The Southern way of phrasing things

on Wednesday, 14 March 2018. Posted in Columns, Opinions

By: Brenda Harrison

If you’ve grown up in the South, you’re heard all, or most, of the following sayings about people and life. You’ve probably said some of them yourself:

Well butter my butt and call me a biscuit.

I feel like I’ve been chewed up and spit out.

He’s been rode hard and put up wet!

It is hotter than blue blazes.

Bless your pea-pickin’ little heart!

If you can’t run with the big dogs, stay under the porch.

He’s about as useful as a screen door on a submarine.

She couldn’t carry a tune if she had a bucket with a lid on it.

You better give your heart to Jesus, ‘cause your butt is mine.

I’m gonna tan your hide.

She’s having a hissy fit. He’s having a duck fit. (A step above a hissy fit.)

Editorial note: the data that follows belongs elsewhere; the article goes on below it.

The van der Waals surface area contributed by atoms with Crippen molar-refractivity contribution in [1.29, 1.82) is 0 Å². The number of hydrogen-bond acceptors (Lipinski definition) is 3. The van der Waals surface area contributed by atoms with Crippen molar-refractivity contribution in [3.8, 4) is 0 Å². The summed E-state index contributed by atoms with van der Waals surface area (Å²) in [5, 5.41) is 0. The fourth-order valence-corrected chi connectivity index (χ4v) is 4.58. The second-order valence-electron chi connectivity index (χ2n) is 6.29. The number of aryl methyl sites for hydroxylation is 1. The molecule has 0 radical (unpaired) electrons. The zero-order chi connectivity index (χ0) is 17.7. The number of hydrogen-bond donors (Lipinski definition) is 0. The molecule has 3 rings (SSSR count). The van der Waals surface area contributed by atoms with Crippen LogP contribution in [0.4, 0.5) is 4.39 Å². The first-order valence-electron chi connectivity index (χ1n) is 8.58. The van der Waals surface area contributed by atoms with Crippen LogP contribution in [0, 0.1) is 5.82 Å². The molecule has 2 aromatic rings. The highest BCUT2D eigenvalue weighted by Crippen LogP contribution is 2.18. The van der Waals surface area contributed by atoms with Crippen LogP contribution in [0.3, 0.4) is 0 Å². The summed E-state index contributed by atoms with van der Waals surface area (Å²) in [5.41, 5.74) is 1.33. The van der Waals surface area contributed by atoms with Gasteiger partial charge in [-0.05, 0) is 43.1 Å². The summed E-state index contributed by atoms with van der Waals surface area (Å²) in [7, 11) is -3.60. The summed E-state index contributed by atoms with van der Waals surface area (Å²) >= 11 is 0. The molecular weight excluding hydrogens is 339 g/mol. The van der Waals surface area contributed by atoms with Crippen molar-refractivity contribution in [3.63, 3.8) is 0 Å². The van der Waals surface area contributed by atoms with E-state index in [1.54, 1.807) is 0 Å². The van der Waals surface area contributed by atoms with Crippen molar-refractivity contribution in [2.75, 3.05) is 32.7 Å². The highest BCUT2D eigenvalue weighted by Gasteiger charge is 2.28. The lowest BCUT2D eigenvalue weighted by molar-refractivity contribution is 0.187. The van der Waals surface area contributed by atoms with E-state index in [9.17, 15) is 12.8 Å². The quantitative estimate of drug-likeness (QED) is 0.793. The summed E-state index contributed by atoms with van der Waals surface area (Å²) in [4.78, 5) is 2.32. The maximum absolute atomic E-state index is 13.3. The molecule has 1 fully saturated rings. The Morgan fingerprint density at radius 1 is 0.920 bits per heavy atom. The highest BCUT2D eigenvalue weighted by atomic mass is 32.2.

I been running all over hell’s half acre.

I’m as busy as a one-legged cat in a sandbox.

She has her nose so high in the air she could drown in a rainstorm.

He thinks the sun comes up just to hear him crow.

He squeezes a quarter so tight the eagle screams.

I’m too poor to paint, too proud to whitewash. 

I’m as poor as a church mouse.

I’m so poor I can’t afford to pay attention.

He’s as happy as if he had good sense.

Well that just dills my pickle.

She could make a preacher cuss!

If you don’t stop that crying, I’ll give you something to cry about!

She could start an argument in an empty house.

About lying: That dog won’t hunt. If his lips’s movin’, he’s lyin’. You’d call an alligator a lizard.

About stupidity: The porch light’s on, but no one’s home. He’s only got one oar in the water. He hasn’t got the sense God gave a goose.

Source: wanderwisdom. com